Journal of the New Zealand Medical Association, 10-August-2012, Vol 125 No 1359
Paul Tan, Cindy Lee, Lutz Beckert
A 95-year-old man presented initially with a right toe pain secondary to osteomyelitis and was treated in hospital with intravenous antibiotics. He developed dyspnoea whilst in hospital and a chest X-ray revealed a large right-sided pneumothorax for which he underwent a fluoroscopic insertion of a right pleurocath. He had ongoing symptoms following the pleurocath insertion and clinical assessment revealed a non-functioning tube.
A CT chest showed a malpositioned pleurocath, outside the pleural space positioned underneath the right pectoral muscle, emphysematous changes including a large right lower lobe bullae and a persistent large right pneumothorax,
A 12 Fr Rocket drain was inserted. The patient made some symptomatic improvements however the lung did not inflate fully. Because of the ongoing air leak a larger a 24 Fr drain was inserted as per the BTS guidelines.1 Despite these changes the patient had ongoing air leak and radiological unresolved pneumothorax.
On day 16 he underwent a pleurodesis with 100 ml of FFP which was instilled into his pleura via his intercostal drain. His air leak stopped within a few hours and his pneumothorax resolved both clinically and radiologically. His intercostal drain was removed on day 18, he was discharged from hospital and has not had a relapse of his pneumothorax.
This case highlights three management aspects:
The current BTS guidelines suggest consideration of chemical pleurodesis if the patient is unwilling or unable to undergo surgery. The chemical agents generally used are talc or doxycycline.1 Given the problems sourcing intrapleural doxycycline and the reported adverse effects of talc, we decided on FFP as a biological glue for this patient.2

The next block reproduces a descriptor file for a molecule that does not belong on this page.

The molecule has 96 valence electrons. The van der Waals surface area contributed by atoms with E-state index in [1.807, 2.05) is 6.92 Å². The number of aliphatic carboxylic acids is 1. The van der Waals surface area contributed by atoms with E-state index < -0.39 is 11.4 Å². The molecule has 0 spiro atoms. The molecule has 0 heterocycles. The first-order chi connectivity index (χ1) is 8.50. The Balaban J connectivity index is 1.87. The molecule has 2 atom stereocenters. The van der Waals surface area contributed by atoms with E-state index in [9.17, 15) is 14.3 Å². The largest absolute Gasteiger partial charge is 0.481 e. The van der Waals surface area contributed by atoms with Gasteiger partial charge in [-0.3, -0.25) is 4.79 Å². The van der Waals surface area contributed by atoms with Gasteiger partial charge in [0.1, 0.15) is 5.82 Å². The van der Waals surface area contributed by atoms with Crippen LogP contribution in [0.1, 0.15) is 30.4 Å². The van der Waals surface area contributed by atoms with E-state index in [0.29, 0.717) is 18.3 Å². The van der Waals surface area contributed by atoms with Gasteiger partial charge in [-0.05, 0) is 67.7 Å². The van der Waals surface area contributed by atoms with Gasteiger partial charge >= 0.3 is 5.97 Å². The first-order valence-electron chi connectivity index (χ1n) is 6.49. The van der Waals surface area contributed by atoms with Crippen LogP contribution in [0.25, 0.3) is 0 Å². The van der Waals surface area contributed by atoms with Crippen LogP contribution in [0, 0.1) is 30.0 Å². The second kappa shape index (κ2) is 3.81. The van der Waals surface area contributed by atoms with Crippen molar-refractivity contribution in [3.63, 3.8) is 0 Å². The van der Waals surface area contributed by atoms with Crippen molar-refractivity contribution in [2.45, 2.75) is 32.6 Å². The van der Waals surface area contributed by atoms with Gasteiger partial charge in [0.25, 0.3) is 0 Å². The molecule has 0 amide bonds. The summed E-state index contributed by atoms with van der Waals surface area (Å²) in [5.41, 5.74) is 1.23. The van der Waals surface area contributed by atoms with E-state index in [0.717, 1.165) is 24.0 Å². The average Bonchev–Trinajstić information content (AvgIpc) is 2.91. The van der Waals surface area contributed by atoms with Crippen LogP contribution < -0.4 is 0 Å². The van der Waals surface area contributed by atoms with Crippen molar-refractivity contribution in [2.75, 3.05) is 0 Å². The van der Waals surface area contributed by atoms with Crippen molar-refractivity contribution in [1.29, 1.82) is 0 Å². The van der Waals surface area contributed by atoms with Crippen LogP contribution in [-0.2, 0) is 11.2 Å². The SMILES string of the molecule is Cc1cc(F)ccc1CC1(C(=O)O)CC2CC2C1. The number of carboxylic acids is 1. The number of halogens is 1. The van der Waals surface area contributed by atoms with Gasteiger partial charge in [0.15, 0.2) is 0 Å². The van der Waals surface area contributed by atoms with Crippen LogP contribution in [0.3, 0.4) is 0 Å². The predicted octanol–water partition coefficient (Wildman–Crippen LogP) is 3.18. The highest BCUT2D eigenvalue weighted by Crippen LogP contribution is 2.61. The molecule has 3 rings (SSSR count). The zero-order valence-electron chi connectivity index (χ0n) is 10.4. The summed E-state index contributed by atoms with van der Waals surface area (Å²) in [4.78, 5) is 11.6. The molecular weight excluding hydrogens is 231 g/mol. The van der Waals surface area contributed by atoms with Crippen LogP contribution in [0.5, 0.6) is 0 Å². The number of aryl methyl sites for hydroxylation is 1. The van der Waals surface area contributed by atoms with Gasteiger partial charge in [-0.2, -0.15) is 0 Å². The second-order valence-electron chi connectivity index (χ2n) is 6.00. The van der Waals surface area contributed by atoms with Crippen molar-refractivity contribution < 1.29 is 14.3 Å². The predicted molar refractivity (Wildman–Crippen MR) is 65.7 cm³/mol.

Fibrin is considered a biological glue, the substrate of which can come from plasma in the form of cryoprecipitate or fresh frozen plasma. Two small studies have shown promising outcomes of resolution and reduced recurrence of pneumothoraces in the use of biological glue in patients with persisting air leaks. Methods of instillations include directly into the pleural space via the intercostals drain or selective intrabronchial tamponade.3
Author information: Paul Tan, Advanced Trainee Respiratory Medicine; Cindy Lee, Respiratory Physician; Lutz Beckert, Respiratory Physician; Department of Respiratory Medicine, Christchurch Hospital, Christchurch
Correspondence: Lutz Beckert, Department of Respiratory Medicine, Christchurch Hospital, Christchurch 8011, New Zealand. Fax: +64 (0)3 3640914; email: Lutz.Beckert@cdhb.health.nz
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